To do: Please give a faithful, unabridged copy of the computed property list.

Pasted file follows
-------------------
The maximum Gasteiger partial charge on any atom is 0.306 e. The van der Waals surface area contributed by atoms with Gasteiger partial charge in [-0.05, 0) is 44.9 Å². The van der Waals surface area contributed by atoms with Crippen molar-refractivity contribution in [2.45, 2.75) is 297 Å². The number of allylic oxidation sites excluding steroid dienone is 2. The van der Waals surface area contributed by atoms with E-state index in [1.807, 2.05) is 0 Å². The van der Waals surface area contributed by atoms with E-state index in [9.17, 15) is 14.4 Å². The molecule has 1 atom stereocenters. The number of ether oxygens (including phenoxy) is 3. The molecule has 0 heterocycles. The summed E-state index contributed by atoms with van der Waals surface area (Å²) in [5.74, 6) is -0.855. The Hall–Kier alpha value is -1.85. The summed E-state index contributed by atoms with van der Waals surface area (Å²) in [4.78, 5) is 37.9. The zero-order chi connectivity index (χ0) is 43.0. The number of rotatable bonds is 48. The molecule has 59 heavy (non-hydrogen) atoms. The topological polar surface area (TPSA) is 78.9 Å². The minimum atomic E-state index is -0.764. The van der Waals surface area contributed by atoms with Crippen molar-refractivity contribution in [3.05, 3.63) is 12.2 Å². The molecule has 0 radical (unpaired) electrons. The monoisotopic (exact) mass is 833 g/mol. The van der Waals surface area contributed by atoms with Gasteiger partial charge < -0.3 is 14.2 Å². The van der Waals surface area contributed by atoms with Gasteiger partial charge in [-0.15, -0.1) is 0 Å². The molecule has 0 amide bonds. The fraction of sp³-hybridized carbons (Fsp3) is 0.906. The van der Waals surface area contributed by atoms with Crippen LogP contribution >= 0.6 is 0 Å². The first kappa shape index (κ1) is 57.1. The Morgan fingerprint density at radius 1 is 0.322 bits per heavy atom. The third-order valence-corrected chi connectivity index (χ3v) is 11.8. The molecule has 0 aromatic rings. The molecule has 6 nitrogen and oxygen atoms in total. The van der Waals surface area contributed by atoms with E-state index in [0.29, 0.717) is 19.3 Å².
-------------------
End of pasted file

The maximum Gasteiger partial charge on any atom is 0.306 e. The van der Waals surface area contributed by atoms with Gasteiger partial charge in [-0.05, 0) is 44.9 Å². The van der Waals surface area contributed by atoms with Crippen molar-refractivity contribution in [2.45, 2.75) is 297 Å². The number of allylic oxidation sites excluding steroid dienone is 2. The van der Waals surface area contributed by atoms with E-state index in [1.807, 2.05) is 0 Å². The van der Waals surface area contributed by atoms with E-state index in [9.17, 15) is 14.4 Å². The molecule has 1 atom stereocenters. The number of ether oxygens (including phenoxy) is 3. The molecule has 0 heterocycles. The summed E-state index contributed by atoms with van der Waals surface area (Å²) in [5.74, 6) is -0.855. The Hall–Kier alpha value is -1.85. The summed E-state index contributed by atoms with van der Waals surface area (Å²) in [4.78, 5) is 37.9. The zero-order chi connectivity index (χ0) is 43.0. The number of rotatable bonds is 48. The molecule has 59 heavy (non-hydrogen) atoms. The topological polar surface area (TPSA) is 78.9 Å². The minimum atomic E-state index is -0.764. The van der Waals surface area contributed by atoms with Crippen molar-refractivity contribution in [3.05, 3.63) is 12.2 Å². The molecule has 0 radical (unpaired) electrons. The monoisotopic (exact) mass is 833 g/mol. The van der Waals surface area contributed by atoms with Gasteiger partial charge < -0.3 is 14.2 Å². The van der Waals surface area contributed by atoms with Gasteiger partial charge in [-0.15, -0.1) is 0 Å². The molecule has 0 amide bonds. The fraction of sp³-hybridized carbons (Fsp3) is 0.906. The van der Waals surface area contributed by atoms with Crippen LogP contribution >= 0.6 is 0 Å². The first kappa shape index (κ1) is 57.1. The Morgan fingerprint density at radius 1 is 0.322 bits per heavy atom. The third-order valence-corrected chi connectivity index (χ3v) is 11.8. The molecule has 0 aromatic rings. The molecule has 6 nitrogen and oxygen atoms in total. The van der Waals surface area contributed by atoms with E-state index in [0.29, 0.717) is 19.3 Å².